A lot of '70s cop shows built worlds that viewers were happy to live in for an hour per week, but that wasn't necessarily the case with Police Woman. Spun off from a well-received 1974 Police Story episode, Police Woman offered Angie Dickinson as a detective specializing in vice cases, which she cracked with the help of a motley squad of Serpico-style undercover officers, led by Earl Holliman. Dickinson was sexy and smart, and Holliman was gruff-but-sweet, but their flirtatious relationship wasn't all that endearing, and the squad's camaraderie rarely extended beyond a few drinks at a local bar. And it isn't like the show glamorized police work. In one of the pilot's first lines, a cop calls one suspect "a righteous madam who'd turn out her own mother for a half-bag."
Yet enough people watched Police Woman to make it a Top 10 show in its first season. Was it just titillation, watching Dickinson go undercover as a hooker, a go-go dancer, a swinging housewife, and a high-school gym teacher whose idea of calisthenics included hip-swivels and chest-thrusts? Well, sure. But there was also something darkly compelling going on in Police Woman—at least in the first season, before protests by feminist groups led to a softening of the show's content. The 23 episodes on the Police Woman: First Season DVD tend toward the grim, with Dickinson and company investigating black-market adoption, teenage drug addicts, racial unrest, and rape after rape after rape. Even the opening credits are harsh, alternating shots of Dickinson looking seductive with shots of her being smacked around.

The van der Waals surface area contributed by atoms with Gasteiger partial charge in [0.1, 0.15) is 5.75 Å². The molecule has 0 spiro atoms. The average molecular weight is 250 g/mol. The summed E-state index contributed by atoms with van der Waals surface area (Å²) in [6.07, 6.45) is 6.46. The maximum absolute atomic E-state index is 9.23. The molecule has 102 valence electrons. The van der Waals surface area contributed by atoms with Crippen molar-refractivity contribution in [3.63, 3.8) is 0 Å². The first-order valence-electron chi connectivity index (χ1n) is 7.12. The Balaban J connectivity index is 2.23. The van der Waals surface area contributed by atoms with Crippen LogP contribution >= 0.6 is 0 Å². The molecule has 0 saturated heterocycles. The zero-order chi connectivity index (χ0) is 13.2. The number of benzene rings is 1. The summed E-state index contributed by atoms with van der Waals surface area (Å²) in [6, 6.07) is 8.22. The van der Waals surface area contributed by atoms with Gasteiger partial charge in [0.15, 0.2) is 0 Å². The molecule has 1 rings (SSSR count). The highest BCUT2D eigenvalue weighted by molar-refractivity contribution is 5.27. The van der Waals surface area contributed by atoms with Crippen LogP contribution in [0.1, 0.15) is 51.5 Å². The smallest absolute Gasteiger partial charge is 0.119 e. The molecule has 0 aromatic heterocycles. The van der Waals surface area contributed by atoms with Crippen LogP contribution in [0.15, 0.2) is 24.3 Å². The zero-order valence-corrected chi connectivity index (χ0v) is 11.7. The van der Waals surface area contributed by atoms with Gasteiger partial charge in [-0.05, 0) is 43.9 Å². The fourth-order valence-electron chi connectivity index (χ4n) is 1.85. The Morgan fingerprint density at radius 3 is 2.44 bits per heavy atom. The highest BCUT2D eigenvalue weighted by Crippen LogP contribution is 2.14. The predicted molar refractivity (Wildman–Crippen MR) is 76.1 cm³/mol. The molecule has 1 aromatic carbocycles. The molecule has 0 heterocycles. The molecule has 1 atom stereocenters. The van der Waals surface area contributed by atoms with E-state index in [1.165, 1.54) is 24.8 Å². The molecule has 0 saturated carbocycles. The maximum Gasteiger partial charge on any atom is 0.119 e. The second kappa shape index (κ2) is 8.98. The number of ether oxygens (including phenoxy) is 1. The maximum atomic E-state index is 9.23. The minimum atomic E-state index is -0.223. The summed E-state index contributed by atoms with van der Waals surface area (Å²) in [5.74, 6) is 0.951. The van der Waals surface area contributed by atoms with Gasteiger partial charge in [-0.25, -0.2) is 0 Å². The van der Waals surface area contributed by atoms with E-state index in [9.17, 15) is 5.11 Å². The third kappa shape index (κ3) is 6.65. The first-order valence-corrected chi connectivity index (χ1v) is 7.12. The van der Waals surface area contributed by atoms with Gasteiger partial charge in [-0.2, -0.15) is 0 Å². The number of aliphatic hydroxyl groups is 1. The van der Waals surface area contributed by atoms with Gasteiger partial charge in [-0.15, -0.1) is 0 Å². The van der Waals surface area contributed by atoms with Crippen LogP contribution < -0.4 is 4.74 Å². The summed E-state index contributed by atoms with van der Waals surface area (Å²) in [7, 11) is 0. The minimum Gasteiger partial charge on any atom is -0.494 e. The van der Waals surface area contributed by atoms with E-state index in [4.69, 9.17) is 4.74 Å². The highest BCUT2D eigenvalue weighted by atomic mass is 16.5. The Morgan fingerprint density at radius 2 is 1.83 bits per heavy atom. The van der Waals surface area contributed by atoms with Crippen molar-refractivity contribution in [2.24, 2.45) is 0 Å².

The star makes it work. Dickinson played her sexy cop with curious enthusiasm, savoring the ritual of cozying up to criminals before turning around and busting their asses. In episode after episode, she straps on a wire and pitches woo to the bad guys, while her father/brother/husband-figure Holliman tails her at a safe distance, following the action just like the TV audience at home. There was something deliciously wrong about the first season of Police Woman, maybe because it fed our need to see someone beautiful get dropped deep into the ugly.
Key features: Dickinson and Holliman provide spotty commentaries on multiple episodes. Their most commonly used phrase? "I don't remember."